We do however hope you can just take our word for it, save yourself the money, and choose your partner wisely! And if you’re lucky enough to have already found the right person, don’t screw it up!
2 – Saving Too Little Early in Life
I think most people are guilty of this, and we all wish in hindsight that we had saved more. But Mike and I definitely failed to take advantage of our low costs of living in our late teens/early twenties. We could have saved a lot more, specifically maximizing contributions to tax sheltered savings accounts.
Our parents had talked to both of us at length about the benefits of saving early, we just didn’t really fully appreciate what they were trying to teach us. We put it off, and thought we would have lots of time to save later. Which is true, but what we understand now is how we wasted those early years, and how much growth we would have seen if we had just buckled down and saved a little bit more.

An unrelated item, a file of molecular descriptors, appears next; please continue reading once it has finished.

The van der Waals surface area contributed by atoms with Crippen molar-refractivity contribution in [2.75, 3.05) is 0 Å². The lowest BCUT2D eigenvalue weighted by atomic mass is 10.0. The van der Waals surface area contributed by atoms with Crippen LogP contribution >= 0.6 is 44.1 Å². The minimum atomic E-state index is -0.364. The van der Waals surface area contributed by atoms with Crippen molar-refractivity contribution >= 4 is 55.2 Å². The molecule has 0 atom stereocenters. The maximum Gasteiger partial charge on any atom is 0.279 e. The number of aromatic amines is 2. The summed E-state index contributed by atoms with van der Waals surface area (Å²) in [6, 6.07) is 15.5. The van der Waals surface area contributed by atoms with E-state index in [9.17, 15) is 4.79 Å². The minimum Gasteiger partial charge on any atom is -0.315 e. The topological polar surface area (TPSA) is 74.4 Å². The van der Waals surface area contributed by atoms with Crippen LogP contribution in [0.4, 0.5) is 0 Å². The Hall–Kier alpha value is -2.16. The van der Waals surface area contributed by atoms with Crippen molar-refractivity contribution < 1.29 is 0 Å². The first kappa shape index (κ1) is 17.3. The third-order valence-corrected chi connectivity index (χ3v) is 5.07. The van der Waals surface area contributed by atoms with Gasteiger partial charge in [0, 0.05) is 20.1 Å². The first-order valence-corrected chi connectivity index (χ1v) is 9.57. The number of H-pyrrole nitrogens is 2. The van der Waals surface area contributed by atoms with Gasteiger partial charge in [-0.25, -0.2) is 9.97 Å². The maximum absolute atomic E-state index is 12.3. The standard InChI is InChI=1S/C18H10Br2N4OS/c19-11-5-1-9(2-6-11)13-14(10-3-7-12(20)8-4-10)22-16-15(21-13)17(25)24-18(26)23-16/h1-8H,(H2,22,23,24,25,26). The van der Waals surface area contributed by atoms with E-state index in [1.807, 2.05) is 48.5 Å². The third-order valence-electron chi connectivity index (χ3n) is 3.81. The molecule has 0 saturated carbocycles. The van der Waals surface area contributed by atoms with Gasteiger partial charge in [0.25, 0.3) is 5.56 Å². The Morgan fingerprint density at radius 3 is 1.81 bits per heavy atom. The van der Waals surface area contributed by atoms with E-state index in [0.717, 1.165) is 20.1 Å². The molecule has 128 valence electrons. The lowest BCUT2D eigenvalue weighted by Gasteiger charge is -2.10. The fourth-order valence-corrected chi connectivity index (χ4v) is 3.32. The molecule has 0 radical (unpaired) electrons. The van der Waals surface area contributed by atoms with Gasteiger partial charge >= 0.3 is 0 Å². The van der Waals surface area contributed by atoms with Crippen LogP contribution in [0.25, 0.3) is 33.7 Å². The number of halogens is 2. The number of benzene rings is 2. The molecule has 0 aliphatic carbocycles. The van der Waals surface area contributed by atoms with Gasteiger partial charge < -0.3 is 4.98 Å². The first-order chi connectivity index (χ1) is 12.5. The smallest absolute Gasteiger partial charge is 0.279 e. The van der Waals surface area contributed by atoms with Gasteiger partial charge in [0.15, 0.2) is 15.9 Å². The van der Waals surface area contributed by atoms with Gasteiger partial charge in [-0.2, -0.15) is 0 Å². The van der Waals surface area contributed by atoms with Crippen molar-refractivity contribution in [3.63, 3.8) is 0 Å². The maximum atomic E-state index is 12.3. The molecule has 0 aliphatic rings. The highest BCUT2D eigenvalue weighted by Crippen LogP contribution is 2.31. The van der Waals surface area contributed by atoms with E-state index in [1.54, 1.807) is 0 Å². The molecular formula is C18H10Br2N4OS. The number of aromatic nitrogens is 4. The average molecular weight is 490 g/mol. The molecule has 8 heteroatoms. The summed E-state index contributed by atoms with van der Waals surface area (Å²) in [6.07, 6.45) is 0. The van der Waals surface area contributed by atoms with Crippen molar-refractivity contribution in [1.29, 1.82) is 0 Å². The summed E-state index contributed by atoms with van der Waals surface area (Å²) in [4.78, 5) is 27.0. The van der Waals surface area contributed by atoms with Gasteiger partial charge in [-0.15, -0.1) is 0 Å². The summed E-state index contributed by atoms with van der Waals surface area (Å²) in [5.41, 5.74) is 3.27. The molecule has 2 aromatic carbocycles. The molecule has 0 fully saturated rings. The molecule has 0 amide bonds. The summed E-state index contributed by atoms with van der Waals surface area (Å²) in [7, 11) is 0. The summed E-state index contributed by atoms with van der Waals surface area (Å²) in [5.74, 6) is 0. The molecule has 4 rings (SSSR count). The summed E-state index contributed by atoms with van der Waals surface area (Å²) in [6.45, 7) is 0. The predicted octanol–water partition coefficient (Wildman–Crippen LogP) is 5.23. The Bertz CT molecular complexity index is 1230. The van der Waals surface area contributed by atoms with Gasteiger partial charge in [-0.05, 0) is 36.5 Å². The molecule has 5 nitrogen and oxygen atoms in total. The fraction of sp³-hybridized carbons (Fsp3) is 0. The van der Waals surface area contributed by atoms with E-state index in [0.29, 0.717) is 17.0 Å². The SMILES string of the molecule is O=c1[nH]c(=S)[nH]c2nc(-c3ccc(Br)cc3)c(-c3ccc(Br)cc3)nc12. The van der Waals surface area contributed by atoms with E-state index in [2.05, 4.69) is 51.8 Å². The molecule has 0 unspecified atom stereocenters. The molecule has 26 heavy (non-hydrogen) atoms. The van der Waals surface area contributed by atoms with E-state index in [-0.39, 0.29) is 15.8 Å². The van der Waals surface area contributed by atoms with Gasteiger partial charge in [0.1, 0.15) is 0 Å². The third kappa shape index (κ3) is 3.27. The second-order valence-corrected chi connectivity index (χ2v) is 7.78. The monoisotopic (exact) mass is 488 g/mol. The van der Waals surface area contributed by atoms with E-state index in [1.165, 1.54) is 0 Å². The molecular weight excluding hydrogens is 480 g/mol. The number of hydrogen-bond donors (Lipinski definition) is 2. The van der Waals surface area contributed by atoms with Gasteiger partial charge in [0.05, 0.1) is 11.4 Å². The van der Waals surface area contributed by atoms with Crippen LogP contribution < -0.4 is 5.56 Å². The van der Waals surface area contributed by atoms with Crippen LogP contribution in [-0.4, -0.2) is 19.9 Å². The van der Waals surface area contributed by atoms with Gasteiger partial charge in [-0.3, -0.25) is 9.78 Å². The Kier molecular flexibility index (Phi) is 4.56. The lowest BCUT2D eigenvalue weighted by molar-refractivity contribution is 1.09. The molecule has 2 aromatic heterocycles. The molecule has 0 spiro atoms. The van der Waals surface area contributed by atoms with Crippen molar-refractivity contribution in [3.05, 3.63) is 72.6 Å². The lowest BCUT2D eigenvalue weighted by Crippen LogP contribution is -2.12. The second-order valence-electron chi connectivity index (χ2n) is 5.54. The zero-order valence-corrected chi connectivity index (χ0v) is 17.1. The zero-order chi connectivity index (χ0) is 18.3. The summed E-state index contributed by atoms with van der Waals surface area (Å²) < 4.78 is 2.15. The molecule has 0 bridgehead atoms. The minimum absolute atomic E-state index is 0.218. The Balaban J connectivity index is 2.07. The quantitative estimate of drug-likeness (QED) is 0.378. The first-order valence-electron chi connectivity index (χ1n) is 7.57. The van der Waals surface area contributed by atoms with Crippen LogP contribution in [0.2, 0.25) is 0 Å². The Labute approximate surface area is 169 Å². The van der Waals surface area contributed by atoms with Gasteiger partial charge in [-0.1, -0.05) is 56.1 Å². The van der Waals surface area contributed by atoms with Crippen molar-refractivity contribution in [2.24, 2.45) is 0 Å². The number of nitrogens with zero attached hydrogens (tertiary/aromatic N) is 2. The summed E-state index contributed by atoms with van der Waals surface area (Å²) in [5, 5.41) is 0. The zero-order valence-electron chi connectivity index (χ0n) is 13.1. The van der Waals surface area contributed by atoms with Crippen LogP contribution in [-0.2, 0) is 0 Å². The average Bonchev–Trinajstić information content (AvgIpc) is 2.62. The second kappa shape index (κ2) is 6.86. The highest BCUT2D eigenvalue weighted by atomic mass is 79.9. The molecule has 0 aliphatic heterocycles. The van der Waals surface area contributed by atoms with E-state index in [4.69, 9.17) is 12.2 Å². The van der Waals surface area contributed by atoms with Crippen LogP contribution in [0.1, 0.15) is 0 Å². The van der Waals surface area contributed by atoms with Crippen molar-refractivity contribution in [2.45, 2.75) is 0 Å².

While we can’t change it now, we are definitely trying to build some engrained savings habits into our boys. Habits that will allow them to start investing in their tax free accounts from an early age. That means getting jobs and learning how to work hard and save hard early in their teens. Building room in those accounts, and maximizing their contributions. By instilling strong work ethic and savings habits early, hopefully it will be second nature when they are young adults.
Lessons Learned: Whether you’re starting this journey to Financial Freedom in your teens, twenties, thirties or later, push yourself to save more, and if you have kids, challenge them to follow suit. Not at the cost of sacrificing everything in your life, but push the boundaries and prioritize saving. Your future self will thank you.
3 – Paying High MER’s